The trouble with High-Def (again)

I wrote a little about the production problems of high-definition a while ago; now the New York Times has done the commendably obvious story and talked to porn industry insiders about the problems they’re seeing. Sure enough, they’re resorting to clever post-production techniques to smooth skin. You have to register to read the article, but it’s worth it for the name ‘Stormy Daniels,’ which is clearly ‘name of first pet and mother’s maiden name’ or somesuch.

Anyway, there are reports that the ‘DRM in the cables’ HDCP-enabled HDMI schemes are (a.) completely baffling to anyone who isn’t forced to chant marketing pap every day at early-morning acronym school, and (b.) consequently likely to degrade high-def content played back on, for example, a Vista-based PC. This leads to the hilariously paradoxical situation where legitimate Hollywood-generated movies can look worse than cheap-and-cheerful home-made HDV. Like – er – porn, I guess.

One theory doing the rounds is that Microsoft is bending to the wishes of the movie industry in full knowledge that the whole edifice is fatally flawed, and that the utter collapse of the high-def DVD market will bring them to their senses. I don’t buy that (can you say ‘antitrust suit’?), but it’s an amusing possibility.

(Be sure to read Peter Gutmann’s article that restarted all this, by the way. It’s technical, opinionated, and refreshingly blunt. It’s also worth a read of Microsoft’s riposte to Gutmann, if only to marvel at them firstly not deigning to link to it directly, but also to wonder how things can be so messy that 1900 words are needed to explain the situation. Also, skim the comments there and tell me people support Microsoft and the media industry in this.)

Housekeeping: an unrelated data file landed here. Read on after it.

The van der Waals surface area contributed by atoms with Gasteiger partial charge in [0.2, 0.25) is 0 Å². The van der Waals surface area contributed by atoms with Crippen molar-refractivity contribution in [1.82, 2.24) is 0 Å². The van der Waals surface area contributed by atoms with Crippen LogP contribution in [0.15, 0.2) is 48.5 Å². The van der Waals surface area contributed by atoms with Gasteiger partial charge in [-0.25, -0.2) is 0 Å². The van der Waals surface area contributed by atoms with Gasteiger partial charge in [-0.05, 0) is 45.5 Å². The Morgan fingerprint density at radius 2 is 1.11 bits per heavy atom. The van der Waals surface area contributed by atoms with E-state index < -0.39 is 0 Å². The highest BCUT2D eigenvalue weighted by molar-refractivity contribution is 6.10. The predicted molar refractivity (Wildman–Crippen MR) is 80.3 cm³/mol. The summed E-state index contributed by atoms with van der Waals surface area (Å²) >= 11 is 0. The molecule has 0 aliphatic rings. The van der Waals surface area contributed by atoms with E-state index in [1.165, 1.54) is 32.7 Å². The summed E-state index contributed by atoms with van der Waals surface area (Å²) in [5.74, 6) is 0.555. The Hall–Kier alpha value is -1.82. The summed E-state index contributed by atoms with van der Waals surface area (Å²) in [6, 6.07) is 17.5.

[update, Tuesday 23rd: Gutmann responds to Microsoft’s response. Of particular note: he’s yet to receive word of anyone successfully playing HD content, on a PC, in HD. HDCP isn’t there yet. Also: The Inquirer’s take, Article with an interesting real-world example (scroll down: additional process sucking 10-20% CPU when playing mp3 files); Engadget article about the sort of HDCP-stripping DVI box that, if revoked, could suck loads of legitimate hardware with it. This is a mess. Likely not as much of a mess as people fear, but – put it this way: if you’re pissed off at not being able to suck songs off your iPod, this is going to be even more frustrating.]

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